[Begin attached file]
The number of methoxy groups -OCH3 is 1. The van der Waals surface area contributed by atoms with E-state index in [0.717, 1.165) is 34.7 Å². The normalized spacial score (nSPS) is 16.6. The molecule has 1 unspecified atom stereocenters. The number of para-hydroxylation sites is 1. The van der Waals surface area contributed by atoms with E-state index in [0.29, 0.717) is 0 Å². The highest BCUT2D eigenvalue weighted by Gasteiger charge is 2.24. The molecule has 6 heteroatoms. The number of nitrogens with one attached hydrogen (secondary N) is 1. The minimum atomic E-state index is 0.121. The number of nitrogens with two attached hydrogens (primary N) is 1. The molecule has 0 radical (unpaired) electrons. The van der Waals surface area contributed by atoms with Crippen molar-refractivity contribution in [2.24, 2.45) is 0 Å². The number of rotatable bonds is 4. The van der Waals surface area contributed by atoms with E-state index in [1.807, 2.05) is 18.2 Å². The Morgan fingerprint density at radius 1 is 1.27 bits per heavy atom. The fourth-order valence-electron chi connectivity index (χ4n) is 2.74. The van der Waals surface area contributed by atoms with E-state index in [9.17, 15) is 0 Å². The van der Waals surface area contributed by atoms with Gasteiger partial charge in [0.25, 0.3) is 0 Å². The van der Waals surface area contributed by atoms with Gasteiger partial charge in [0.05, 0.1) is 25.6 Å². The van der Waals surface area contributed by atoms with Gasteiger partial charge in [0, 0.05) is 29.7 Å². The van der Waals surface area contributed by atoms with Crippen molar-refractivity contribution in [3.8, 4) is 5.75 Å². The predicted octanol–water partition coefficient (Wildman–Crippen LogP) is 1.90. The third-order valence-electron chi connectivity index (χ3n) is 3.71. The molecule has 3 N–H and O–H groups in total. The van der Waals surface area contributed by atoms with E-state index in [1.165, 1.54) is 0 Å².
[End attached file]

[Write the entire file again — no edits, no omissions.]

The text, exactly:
The number of methoxy groups -OCH3 is 1. The van der Waals surface area contributed by atoms with E-state index in [0.717, 1.165) is 34.7 Å². The normalized spacial score (nSPS) is 16.6. The molecule has 1 unspecified atom stereocenters. The number of para-hydroxylation sites is 1. The van der Waals surface area contributed by atoms with E-state index in [0.29, 0.717) is 0 Å². The highest BCUT2D eigenvalue weighted by Gasteiger charge is 2.24. The molecule has 6 heteroatoms. The number of nitrogens with one attached hydrogen (secondary N) is 1. The minimum atomic E-state index is 0.121. The number of nitrogens with two attached hydrogens (primary N) is 1. The molecule has 0 radical (unpaired) electrons. The van der Waals surface area contributed by atoms with Crippen molar-refractivity contribution in [2.24, 2.45) is 0 Å². The number of rotatable bonds is 4. The van der Waals surface area contributed by atoms with E-state index in [1.807, 2.05) is 18.2 Å². The Morgan fingerprint density at radius 1 is 1.27 bits per heavy atom. The fourth-order valence-electron chi connectivity index (χ4n) is 2.74. The van der Waals surface area contributed by atoms with E-state index in [9.17, 15) is 0 Å². The van der Waals surface area contributed by atoms with Gasteiger partial charge in [0.25, 0.3) is 0 Å². The van der Waals surface area contributed by atoms with Gasteiger partial charge in [0.05, 0.1) is 25.6 Å². The van der Waals surface area contributed by atoms with Gasteiger partial charge in [0, 0.05) is 29.7 Å². The van der Waals surface area contributed by atoms with Crippen molar-refractivity contribution in [3.8, 4) is 5.75 Å². The predicted octanol–water partition coefficient (Wildman–Crippen LogP) is 1.90. The third-order valence-electron chi connectivity index (χ3n) is 3.71. The molecule has 3 N–H and O–H groups in total. The van der Waals surface area contributed by atoms with E-state index in [1.165, 1.54) is 0 Å².